• Court-appointed lawyers are hired at Taluk, district and High Court levels to deal with legal aid cases.

Constitution of State Legal Services Authority:-

Section 6 of the Legal Service Authorities Act 1897 deals with the establishment of the state legal service authority.  Who declares as follows,

A state authority includes:

  1. The chief judge of the High Court, who will be the chief patron;
  2. An acting or retired Supreme Court judge, appointed by the Governor in consultation with the President of the Supreme Court, who will be the Executive President;  and
  3. The number of other members with the experience and qualifications prescribed by the state government, who will be appointed by that government in consultation with the president of the Superior Court of Justice.

Functions of Tamilnadu Legal services authority:

  1. Counselling


At the State Legal Services Authority, three counseling sessions are held regularly.  Retired bailiffs preside over the council meeting and deal with parent issues in civil disputes.


All 167 district and Taluk level authorities have received the necessary mediation and counseling.  Every working day, a panel lawyer sat in the office of the Taluk district authority or the Legal Services Committee, as the case may be, and did everything in his power to resolve disputes through mediation and conciliation.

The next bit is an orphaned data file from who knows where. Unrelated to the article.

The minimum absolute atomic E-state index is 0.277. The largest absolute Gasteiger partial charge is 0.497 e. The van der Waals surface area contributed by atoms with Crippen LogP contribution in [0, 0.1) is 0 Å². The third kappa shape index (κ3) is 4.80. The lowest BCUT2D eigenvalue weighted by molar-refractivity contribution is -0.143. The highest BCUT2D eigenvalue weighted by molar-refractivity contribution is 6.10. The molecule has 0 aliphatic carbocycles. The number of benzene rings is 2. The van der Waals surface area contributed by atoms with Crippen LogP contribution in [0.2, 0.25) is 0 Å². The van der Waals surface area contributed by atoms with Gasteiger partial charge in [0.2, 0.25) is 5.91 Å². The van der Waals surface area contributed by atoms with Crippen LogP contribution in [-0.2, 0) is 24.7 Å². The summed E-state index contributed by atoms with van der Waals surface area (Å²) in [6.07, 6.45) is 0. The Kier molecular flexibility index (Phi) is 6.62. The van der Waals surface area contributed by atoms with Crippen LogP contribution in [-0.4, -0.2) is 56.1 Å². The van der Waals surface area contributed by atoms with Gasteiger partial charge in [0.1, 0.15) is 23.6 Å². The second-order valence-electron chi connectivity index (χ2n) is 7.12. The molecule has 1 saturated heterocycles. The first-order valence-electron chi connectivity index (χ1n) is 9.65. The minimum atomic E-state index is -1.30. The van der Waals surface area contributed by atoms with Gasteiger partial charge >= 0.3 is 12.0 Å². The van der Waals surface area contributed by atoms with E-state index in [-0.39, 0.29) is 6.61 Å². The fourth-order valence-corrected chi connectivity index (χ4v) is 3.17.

The Authority has opened centers exclusively to deal with women’s issues throughout Tamil Nadu and, to date, 52 centers for applied women.  In the city of Chennai alone, three centers for developed women.  Women lawyers are regularly assigned to these centers to treat the grief of women with compassion.


In order to further promote the concept of mediation and conciliation, the public authority has also extended its infrastructure to remote villages.  Staff members and lawyers for the panel are delegated during the weekends to attend the mediation center which is located either in the panchayat council office or in the block development office in the village concerned.  Requests are received from the public address and, if possible, are disposed of on the spot and if immediate redress is not possible, requests are presented to the nearest legal aid committee and are being processed.

  • Legal Literacy and Legal Awareness
  • Literacy camps
  • Villages covered